March 9, 2018
US, EU take steps to revive shellfish trade
The US has proposed to the EU to open each other's market to allow trade of shellfish, saying consumers have been missing out on choices in the marketplace and that businesses in both the US and the EU have missed opportunities for new commerce.
US shellfish imports have not been allowed to enter the EU since 2010, while the US Food and Drug Administration (FDA) has not permitted the import of live, fresh or fresh-frozen molluscan shellfish from the EU since the 1980s.
"…I'm pleased to announce today (March 8) that the FDA and the EU have set in motion steps that will allow molluscan shellfish trade-or what you may know as clams, mussels, oysters and scallops, among others-between the US and the EU for the first time in years", said FDA Commissioner Scott Gottlieb in a statement.
The FDA has published a proposed determination that the safety controls in the EU are equivalent to those of the US. In return, the European Commission is completing administrative procedures for its own proposed determination that US safety controls are equivalent to those in the EU, a necessary step toward resuming trade.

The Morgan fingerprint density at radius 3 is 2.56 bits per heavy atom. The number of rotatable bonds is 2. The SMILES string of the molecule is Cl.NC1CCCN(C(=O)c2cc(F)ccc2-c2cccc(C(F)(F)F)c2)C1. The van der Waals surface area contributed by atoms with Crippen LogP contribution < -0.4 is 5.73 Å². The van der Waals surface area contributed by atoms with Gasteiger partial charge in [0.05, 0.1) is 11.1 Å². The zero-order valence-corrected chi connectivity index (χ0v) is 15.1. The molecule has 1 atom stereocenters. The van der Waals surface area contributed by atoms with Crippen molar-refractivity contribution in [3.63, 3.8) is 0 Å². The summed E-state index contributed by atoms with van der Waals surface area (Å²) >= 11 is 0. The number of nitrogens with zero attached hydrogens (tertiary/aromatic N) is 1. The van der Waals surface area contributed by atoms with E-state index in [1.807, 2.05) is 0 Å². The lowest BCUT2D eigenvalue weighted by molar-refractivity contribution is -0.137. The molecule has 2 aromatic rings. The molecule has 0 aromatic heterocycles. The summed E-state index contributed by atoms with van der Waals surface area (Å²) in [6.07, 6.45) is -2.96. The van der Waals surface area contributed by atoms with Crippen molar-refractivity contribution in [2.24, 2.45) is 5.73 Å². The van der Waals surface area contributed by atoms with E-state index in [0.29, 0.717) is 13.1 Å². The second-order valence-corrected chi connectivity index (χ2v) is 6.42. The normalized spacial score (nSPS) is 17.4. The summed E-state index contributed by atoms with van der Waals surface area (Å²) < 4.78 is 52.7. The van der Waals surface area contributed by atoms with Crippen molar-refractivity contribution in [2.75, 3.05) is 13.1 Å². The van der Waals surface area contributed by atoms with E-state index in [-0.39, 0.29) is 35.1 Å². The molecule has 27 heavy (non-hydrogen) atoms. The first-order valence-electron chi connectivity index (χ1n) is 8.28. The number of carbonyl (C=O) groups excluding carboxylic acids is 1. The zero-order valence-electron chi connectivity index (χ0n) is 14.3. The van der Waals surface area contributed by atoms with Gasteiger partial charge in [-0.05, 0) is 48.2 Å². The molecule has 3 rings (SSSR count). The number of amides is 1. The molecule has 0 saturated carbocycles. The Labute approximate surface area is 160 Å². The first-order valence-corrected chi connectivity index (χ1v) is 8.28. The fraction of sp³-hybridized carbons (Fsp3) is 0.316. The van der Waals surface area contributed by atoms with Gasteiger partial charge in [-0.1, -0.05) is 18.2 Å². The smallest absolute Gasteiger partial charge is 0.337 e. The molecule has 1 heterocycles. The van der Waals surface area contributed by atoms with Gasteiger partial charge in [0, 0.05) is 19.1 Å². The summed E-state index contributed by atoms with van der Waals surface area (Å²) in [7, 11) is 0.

According to the FDA, these critical equivalence determinations are a result of a multi-year, in-depth and cooperative review of shellfish safety systems in the US and the EU, in which technical experts on both sides have concluded that many of the safety controls in the EU and the US are equivalent.
"Both governments recommended these actions after reviewing existing food safety programmes, safety measures for molluscan shellfish, and on-site audits to verify each other's systems", Gottlieb said.
The FDA worked with the Interstate Shellfish Sanitation Conference and the Pacific Coast and East Coast shellfish associations to identify interested US states that volunteered to participate in the initial equivalence evaluation.
If the determination becomes final, Massachusetts and Washington states will again be able to send bivalve molluscan shellfish to the European market. Shellfish exporters from Spain and the Netherlands will also be able to sell raw bivalve shellfish in the US market.
"These states and countries are just the first, and we are committed to continuing to work with the EU on procedures to add more states and European countries", explained Gottlieb. Rick Alberto